See the World, Free Your Mind

Traveling to the other side of the city or the world can be a transformational experience.

To Eric, my first editor

In third grade, a girl from my school died in a car accident.

I vividly remember hopping on the yellow bus with a few dozen other kids to go to her service without knowing what to expect. We probably were just vaguely excited about skipping class.

After seeing the face of a sleeping doll with pigtails in her open casket, the mood was decidedly different. On the way back, we were quiet and silent—profoundly changed by the funerary field trip.

Traveling to the other side of the city or the world on a sad or happy occasion can be a transformational experience: the physical commuting triggers an inner journey that continues unfolding for the rest of our lives.

In “The Philosophy of Travel, ” George Santayana wrote,” “Locomotion—the privilege of animals—is perhaps the key to intelligence.” Seeing the world with an open heart and mind, as kids usually do, is critical to transcend propaganda.

Visit the locations of our history books to learn what they don’t teach you in school. Being in “the room where it happened,” whether Charleston‘s Old Slave Mart Museum or Lisbon‘s Monument of the Discoveries, shatters stereotypes.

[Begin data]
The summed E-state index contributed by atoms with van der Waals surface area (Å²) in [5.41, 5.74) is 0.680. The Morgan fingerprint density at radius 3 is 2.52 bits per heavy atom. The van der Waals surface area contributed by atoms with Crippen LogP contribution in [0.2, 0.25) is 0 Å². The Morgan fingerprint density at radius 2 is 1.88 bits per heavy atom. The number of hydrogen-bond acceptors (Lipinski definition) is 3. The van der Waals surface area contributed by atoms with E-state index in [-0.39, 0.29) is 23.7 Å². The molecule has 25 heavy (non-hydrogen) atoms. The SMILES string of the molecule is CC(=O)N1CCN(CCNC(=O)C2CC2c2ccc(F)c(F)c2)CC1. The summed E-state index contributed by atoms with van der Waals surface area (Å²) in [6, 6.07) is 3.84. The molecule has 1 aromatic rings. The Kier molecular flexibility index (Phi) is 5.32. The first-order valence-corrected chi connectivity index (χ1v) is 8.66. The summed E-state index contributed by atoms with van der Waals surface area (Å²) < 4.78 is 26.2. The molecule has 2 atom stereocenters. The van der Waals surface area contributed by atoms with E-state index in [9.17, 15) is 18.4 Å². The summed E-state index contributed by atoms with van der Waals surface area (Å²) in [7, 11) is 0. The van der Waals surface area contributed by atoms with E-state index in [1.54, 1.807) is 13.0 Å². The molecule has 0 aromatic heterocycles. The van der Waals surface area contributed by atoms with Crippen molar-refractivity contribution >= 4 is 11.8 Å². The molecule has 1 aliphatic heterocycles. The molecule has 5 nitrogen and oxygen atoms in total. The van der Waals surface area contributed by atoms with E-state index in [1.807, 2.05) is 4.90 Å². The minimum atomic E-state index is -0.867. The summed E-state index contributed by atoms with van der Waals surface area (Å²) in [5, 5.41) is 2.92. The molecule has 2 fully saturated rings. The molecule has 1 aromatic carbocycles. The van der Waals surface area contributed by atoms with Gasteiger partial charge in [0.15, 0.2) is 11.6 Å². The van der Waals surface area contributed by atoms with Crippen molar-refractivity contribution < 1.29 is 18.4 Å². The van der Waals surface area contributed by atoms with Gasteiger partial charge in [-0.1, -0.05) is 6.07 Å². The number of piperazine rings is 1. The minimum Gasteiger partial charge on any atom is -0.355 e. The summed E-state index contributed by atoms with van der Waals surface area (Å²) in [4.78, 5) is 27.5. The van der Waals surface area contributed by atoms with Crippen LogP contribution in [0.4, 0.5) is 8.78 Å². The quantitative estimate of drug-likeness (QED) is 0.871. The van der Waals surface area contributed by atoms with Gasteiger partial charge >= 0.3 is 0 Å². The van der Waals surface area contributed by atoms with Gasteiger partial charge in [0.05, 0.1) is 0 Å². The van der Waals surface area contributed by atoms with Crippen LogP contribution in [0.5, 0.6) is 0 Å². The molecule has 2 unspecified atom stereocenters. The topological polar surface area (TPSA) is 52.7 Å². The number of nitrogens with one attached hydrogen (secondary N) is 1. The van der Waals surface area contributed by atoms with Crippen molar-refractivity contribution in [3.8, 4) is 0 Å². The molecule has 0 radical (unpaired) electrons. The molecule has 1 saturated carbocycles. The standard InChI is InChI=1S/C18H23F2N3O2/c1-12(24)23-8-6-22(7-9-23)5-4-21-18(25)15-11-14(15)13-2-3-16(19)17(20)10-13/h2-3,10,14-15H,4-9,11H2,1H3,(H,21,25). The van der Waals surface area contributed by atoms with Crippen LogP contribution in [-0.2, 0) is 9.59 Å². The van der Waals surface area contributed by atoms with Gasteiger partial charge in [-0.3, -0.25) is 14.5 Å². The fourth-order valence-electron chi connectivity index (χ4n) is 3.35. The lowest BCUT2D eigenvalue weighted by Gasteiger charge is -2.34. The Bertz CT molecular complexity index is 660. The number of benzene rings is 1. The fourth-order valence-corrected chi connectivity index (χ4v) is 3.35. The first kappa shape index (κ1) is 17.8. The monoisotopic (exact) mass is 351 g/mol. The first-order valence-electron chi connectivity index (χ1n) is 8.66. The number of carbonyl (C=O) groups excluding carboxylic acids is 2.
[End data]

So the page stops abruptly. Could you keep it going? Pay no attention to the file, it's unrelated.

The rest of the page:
Like going to Mexico City and realizing its world-class museums and cosmopolitan rooftop bars have nothing to do with the dodgy picture delivered by American media, or traveling to Bourdeaux and finding the friendliest locals appreciative of your efforts to communicate in broken French.

“We travel to open our hearts and eyes and learn more about the world than our newspapers will accommodate,” wrote Pico Iyer in “Why We Travel.”

After visiting the Faroe Islands, online trolls scolded me. “Congratulations on supporting animal cruelty,” they said, referring to the ancient practice of whaling. But going beyond bloody YouTube videos and into the heart of the foggy Northern European archipelago was illuminating. It taught me their hunting is non-commercial, humane and environmentally sustainable.